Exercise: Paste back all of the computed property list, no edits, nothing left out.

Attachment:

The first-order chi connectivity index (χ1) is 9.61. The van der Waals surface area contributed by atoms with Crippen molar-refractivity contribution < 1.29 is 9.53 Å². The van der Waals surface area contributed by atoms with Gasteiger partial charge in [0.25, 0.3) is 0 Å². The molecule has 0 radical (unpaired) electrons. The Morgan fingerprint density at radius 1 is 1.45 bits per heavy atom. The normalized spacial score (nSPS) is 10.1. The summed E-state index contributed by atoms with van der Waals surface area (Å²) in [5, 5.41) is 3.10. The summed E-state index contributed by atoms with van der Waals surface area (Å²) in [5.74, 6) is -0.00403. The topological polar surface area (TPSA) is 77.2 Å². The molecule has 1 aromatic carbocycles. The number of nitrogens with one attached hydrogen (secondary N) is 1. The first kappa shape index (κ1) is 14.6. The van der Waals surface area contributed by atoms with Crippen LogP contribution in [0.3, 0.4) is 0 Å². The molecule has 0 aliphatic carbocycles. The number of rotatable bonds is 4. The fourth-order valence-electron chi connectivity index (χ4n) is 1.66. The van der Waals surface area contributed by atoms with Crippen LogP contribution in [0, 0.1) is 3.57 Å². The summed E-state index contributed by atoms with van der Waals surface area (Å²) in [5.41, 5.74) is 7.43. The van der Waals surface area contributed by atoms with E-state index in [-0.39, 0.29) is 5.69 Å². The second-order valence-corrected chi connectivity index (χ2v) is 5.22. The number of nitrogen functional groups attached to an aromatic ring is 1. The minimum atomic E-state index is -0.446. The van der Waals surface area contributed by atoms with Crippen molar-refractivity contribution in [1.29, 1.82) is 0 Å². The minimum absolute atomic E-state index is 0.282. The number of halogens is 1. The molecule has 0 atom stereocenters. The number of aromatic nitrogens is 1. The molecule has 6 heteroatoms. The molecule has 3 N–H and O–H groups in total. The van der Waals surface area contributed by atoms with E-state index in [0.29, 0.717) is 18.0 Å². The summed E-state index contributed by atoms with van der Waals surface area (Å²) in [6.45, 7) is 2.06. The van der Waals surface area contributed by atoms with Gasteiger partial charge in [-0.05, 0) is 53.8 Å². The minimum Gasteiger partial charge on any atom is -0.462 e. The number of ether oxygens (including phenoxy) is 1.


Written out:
The first-order chi connectivity index (χ1) is 9.61. The van der Waals surface area contributed by atoms with Crippen molar-refractivity contribution < 1.29 is 9.53 Å². The van der Waals surface area contributed by atoms with Gasteiger partial charge in [0.25, 0.3) is 0 Å². The molecule has 0 radical (unpaired) electrons. The Morgan fingerprint density at radius 1 is 1.45 bits per heavy atom. The normalized spacial score (nSPS) is 10.1. The summed E-state index contributed by atoms with van der Waals surface area (Å²) in [5, 5.41) is 3.10. The summed E-state index contributed by atoms with van der Waals surface area (Å²) in [5.74, 6) is -0.00403. The topological polar surface area (TPSA) is 77.2 Å². The molecule has 1 aromatic carbocycles. The number of nitrogens with one attached hydrogen (secondary N) is 1. The first kappa shape index (κ1) is 14.6. The van der Waals surface area contributed by atoms with Crippen LogP contribution in [0.3, 0.4) is 0 Å². The molecule has 0 aliphatic carbocycles. The number of rotatable bonds is 4. The fourth-order valence-electron chi connectivity index (χ4n) is 1.66. The van der Waals surface area contributed by atoms with Crippen LogP contribution in [0, 0.1) is 3.57 Å². The summed E-state index contributed by atoms with van der Waals surface area (Å²) in [5.41, 5.74) is 7.43. The van der Waals surface area contributed by atoms with E-state index in [-0.39, 0.29) is 5.69 Å². The second-order valence-corrected chi connectivity index (χ2v) is 5.22. The number of nitrogen functional groups attached to an aromatic ring is 1. The minimum atomic E-state index is -0.446. The van der Waals surface area contributed by atoms with Crippen molar-refractivity contribution in [1.29, 1.82) is 0 Å². The minimum absolute atomic E-state index is 0.282. The number of halogens is 1. The molecule has 0 atom stereocenters. The number of aromatic nitrogens is 1. The molecule has 6 heteroatoms. The molecule has 3 N–H and O–H groups in total. The van der Waals surface area contributed by atoms with E-state index in [0.29, 0.717) is 18.0 Å². The summed E-state index contributed by atoms with van der Waals surface area (Å²) in [6.45, 7) is 2.06. The van der Waals surface area contributed by atoms with Gasteiger partial charge in [-0.05, 0) is 53.8 Å². The minimum Gasteiger partial charge on any atom is -0.462 e. The number of ether oxygens (including phenoxy) is 1.